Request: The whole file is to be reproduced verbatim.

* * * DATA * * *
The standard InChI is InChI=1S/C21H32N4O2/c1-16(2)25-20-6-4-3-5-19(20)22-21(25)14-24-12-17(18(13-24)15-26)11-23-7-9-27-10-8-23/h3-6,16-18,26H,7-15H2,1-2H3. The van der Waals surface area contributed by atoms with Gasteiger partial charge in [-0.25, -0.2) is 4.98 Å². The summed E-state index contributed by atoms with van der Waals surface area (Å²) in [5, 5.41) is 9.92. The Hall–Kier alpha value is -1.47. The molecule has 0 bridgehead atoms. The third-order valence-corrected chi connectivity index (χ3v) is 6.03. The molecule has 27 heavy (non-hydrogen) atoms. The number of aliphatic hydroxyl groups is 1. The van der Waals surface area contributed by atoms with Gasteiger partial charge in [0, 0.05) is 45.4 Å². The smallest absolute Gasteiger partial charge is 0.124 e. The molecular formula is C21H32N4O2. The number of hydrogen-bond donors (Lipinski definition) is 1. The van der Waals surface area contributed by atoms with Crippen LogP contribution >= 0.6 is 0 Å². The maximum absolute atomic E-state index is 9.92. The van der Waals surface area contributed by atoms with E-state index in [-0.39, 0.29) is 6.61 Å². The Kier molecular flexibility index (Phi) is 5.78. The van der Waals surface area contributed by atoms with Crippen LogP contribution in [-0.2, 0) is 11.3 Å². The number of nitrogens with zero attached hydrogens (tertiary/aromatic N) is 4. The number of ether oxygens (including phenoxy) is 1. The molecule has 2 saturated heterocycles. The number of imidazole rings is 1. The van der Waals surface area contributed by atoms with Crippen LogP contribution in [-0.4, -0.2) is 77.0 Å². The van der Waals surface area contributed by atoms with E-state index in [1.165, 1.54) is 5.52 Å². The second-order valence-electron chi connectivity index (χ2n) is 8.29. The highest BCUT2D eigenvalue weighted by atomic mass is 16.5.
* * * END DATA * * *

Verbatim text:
The standard InChI is InChI=1S/C21H32N4O2/c1-16(2)25-20-6-4-3-5-19(20)22-21(25)14-24-12-17(18(13-24)15-26)11-23-7-9-27-10-8-23/h3-6,16-18,26H,7-15H2,1-2H3. The van der Waals surface area contributed by atoms with Gasteiger partial charge in [-0.25, -0.2) is 4.98 Å². The summed E-state index contributed by atoms with van der Waals surface area (Å²) in [5, 5.41) is 9.92. The Hall–Kier alpha value is -1.47. The molecule has 0 bridgehead atoms. The third-order valence-corrected chi connectivity index (χ3v) is 6.03. The molecule has 27 heavy (non-hydrogen) atoms. The number of aliphatic hydroxyl groups is 1. The van der Waals surface area contributed by atoms with Gasteiger partial charge in [0, 0.05) is 45.4 Å². The smallest absolute Gasteiger partial charge is 0.124 e. The molecular formula is C21H32N4O2. The number of hydrogen-bond donors (Lipinski definition) is 1. The van der Waals surface area contributed by atoms with Crippen LogP contribution >= 0.6 is 0 Å². The maximum absolute atomic E-state index is 9.92. The van der Waals surface area contributed by atoms with E-state index in [-0.39, 0.29) is 6.61 Å². The Kier molecular flexibility index (Phi) is 5.78. The van der Waals surface area contributed by atoms with Crippen LogP contribution in [-0.2, 0) is 11.3 Å². The number of nitrogens with zero attached hydrogens (tertiary/aromatic N) is 4. The number of ether oxygens (including phenoxy) is 1. The molecule has 2 saturated heterocycles. The number of imidazole rings is 1. The van der Waals surface area contributed by atoms with Crippen LogP contribution in [-0.4, -0.2) is 77.0 Å². The van der Waals surface area contributed by atoms with E-state index in [1.165, 1.54) is 5.52 Å². The second-order valence-electron chi connectivity index (χ2n) is 8.29. The highest BCUT2D eigenvalue weighted by atomic mass is 16.5.